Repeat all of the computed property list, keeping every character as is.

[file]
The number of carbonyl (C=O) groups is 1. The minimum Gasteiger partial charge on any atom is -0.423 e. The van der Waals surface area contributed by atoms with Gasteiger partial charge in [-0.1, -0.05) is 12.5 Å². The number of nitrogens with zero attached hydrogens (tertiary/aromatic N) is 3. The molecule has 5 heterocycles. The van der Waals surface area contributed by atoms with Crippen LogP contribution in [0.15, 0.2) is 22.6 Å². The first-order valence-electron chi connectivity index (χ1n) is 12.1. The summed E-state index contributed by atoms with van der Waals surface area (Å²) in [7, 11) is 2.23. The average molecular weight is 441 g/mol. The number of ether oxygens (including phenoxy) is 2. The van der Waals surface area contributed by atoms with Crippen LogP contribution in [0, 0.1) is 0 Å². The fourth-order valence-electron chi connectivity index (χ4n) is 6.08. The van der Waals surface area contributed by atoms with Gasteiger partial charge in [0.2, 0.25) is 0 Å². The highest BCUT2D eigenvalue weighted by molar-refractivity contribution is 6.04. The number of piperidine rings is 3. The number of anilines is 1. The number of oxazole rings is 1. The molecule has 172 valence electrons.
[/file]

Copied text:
The number of carbonyl (C=O) groups is 1. The minimum Gasteiger partial charge on any atom is -0.423 e. The van der Waals surface area contributed by atoms with Gasteiger partial charge in [-0.1, -0.05) is 12.5 Å². The number of nitrogens with zero attached hydrogens (tertiary/aromatic N) is 3. The molecule has 5 heterocycles. The van der Waals surface area contributed by atoms with Crippen LogP contribution in [0.15, 0.2) is 22.6 Å². The first-order valence-electron chi connectivity index (χ1n) is 12.1. The summed E-state index contributed by atoms with van der Waals surface area (Å²) in [7, 11) is 2.23. The average molecular weight is 441 g/mol. The number of ether oxygens (including phenoxy) is 2. The van der Waals surface area contributed by atoms with Crippen LogP contribution in [0, 0.1) is 0 Å². The fourth-order valence-electron chi connectivity index (χ4n) is 6.08. The van der Waals surface area contributed by atoms with Gasteiger partial charge in [0.2, 0.25) is 0 Å². The highest BCUT2D eigenvalue weighted by molar-refractivity contribution is 6.04. The number of piperidine rings is 3. The number of anilines is 1. The number of oxazole rings is 1. The molecule has 172 valence electrons.